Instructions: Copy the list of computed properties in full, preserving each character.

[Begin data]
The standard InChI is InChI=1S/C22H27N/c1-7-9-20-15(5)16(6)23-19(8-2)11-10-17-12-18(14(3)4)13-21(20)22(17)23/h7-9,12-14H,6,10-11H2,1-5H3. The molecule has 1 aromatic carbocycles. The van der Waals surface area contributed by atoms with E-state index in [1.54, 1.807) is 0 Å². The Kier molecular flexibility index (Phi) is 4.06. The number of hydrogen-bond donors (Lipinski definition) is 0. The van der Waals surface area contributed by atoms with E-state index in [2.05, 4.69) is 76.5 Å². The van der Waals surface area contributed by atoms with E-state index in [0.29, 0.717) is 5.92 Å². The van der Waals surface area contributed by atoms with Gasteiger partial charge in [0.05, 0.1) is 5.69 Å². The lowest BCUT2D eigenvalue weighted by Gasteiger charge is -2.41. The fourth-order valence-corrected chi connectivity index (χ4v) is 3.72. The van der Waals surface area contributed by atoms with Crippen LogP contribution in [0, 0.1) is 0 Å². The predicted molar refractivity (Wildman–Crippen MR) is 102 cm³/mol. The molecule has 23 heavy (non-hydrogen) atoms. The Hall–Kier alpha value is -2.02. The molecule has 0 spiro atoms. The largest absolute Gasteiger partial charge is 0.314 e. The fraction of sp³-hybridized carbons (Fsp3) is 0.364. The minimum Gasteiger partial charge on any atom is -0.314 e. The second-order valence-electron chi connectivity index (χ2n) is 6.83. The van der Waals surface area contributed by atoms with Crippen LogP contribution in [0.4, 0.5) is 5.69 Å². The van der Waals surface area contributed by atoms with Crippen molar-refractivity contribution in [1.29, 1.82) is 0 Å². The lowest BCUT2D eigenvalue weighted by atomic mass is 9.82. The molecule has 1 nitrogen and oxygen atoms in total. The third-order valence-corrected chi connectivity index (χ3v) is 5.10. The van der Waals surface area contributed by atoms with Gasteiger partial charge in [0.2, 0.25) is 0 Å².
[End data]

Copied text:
The standard InChI is InChI=1S/C22H27N/c1-7-9-20-15(5)16(6)23-19(8-2)11-10-17-12-18(14(3)4)13-21(20)22(17)23/h7-9,12-14H,6,10-11H2,1-5H3. The molecule has 1 aromatic carbocycles. The van der Waals surface area contributed by atoms with E-state index in [1.54, 1.807) is 0 Å². The Kier molecular flexibility index (Phi) is 4.06. The number of hydrogen-bond donors (Lipinski definition) is 0. The van der Waals surface area contributed by atoms with E-state index in [2.05, 4.69) is 76.5 Å². The van der Waals surface area contributed by atoms with E-state index in [0.29, 0.717) is 5.92 Å². The van der Waals surface area contributed by atoms with Gasteiger partial charge in [0.05, 0.1) is 5.69 Å². The lowest BCUT2D eigenvalue weighted by Gasteiger charge is -2.41. The fourth-order valence-corrected chi connectivity index (χ4v) is 3.72. The van der Waals surface area contributed by atoms with Crippen LogP contribution in [0, 0.1) is 0 Å². The predicted molar refractivity (Wildman–Crippen MR) is 102 cm³/mol. The molecule has 23 heavy (non-hydrogen) atoms. The Hall–Kier alpha value is -2.02. The molecule has 0 spiro atoms. The largest absolute Gasteiger partial charge is 0.314 e. The fraction of sp³-hybridized carbons (Fsp3) is 0.364. The minimum Gasteiger partial charge on any atom is -0.314 e. The second-order valence-electron chi connectivity index (χ2n) is 6.83. The van der Waals surface area contributed by atoms with Crippen LogP contribution in [0.4, 0.5) is 5.69 Å². The van der Waals surface area contributed by atoms with Crippen molar-refractivity contribution in [1.29, 1.82) is 0 Å². The lowest BCUT2D eigenvalue weighted by atomic mass is 9.82. The molecule has 1 nitrogen and oxygen atoms in total. The third-order valence-corrected chi connectivity index (χ3v) is 5.10. The van der Waals surface area contributed by atoms with Gasteiger partial charge in [0.2, 0.25) is 0 Å².